Earlier this week Facebook announced the release of its product for children, Messenger Kids. Messenger Kids makes it easier for kids to video chat and message with family and friends with parental control. But you don’t need to look far to find those voicing concern.
So what does our response to Messenger Kids say about us and technology?
We don’t want our kids as dysfunctional as we are
Ultimately, we don’t want our children to be like us. Or better put, we don’t want them to have the same dysfunctional relationship with technology that we have.
Messenger Kids brings to bear the very challenge of balance with technology in a 24-on world. We want to believe that our kids are destined for something bigger than a Facebook profile. We want them to grow with balance. They represent our only hope for human agency in a world driven by technological advancement.
We are conflicted with tools like Messenger Kids
And so the running narrative in response to Messenger Kids is that we’re outraged. But somehow we’re not outraged when when we individually cave in and facilitate profiles for Snapchat and Instagram in our own kids well before they can handle it.
It’s hard to be a parent when technology is unstoppable
But the challenge is not so straightforward. Raising kids in a networked world is a tough gig. And the march of technology is inevitable. Babies talk to Alexa. Toddlers swipe television screens looking for a response. And to believe that children should be somehow isolated from modern tools of communication and connection is itself disconnected.
Playing in the woods isn’t the answer
In our faux outrage the boiler plate response is that children shouldn’t use technology. Instead, they should just go and play in the woods.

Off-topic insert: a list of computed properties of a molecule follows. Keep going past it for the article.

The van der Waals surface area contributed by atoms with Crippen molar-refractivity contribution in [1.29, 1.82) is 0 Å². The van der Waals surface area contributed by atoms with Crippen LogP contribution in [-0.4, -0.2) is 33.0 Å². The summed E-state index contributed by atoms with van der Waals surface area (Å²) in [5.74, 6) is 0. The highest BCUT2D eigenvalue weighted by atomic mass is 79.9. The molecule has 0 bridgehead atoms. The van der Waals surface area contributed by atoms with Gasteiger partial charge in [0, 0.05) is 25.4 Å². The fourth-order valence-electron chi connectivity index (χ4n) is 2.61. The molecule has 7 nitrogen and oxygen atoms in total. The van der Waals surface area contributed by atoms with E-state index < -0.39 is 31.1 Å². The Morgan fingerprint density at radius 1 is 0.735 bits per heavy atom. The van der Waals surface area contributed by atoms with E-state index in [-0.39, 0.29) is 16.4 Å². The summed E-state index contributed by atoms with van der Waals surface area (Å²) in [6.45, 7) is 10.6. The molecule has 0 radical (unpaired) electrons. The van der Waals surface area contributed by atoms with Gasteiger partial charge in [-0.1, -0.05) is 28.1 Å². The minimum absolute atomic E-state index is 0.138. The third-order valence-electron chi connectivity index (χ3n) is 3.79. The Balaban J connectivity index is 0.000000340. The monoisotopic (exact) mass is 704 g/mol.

But the parents who restrict their kids from everything raise children illiterate in the tools of an engaged world. The parents who unconditionally allow shiny objects risk children prone to isolation and the other effects of excess screen time and preoccupation with things designed to make them look.
Somehow there needs to be some middle ground.
While we can’t hide children from the inevitable, the new charge for parents is this: what technology when and how best to protect them. Consequently, parents face decisions for which they are thoroughly unprepared.
There’s a landscape of accountability with kids and technology
While we like to hold parents accountable for all this, responsibility for how children responsibly use technology falls under a number of separate domains:
Individual. Children need to understand the role of balance and self-control when it comes to connection and engagement. This should define the starting age of any given technology.
Family. Families need to understand the role of tech use in the family setting. Where do smart phones fit or not fit at the dinner table, on vacation or during family activities? The example we set is what children do.
Community. The rules we create collectively in schools, groups and communities set the rhythm for the role of technology in our lives.
Industry. Technology companies have a responsibility to develop products that work in the interest of children.
Society. Broadly, what do we as a society or culture value with respect to our tools? How we value human connection that doesn’t happen on a device?
Parents need to control as much as they can
When you consider these levels of accountability for keeping children safe and balanced, parents need to do as much as they can do. Because not all levels will have your child in mind.
Individual responsibility in a child is taught by parents and learned from family modeling (we’ve got work to do here). Community we can influence but not control. Society and culture is a broader reach. And platforms who are beholden to shareholders will always be out for themselves.
Maske no mistake that Facebook and Messenger Kidsis out for themselves here. Messenger Kids collects a child’s full name, tracks what texts and videos are shared, and stores with whom the child interacts with and for how long. This, of course, is the pipeline to bigger and better things in an industry where people are seen as the product of an application rather the customer.
In the end the problem is not the technology but our individual response to its compelling siren. And this is what we need to teach our kids.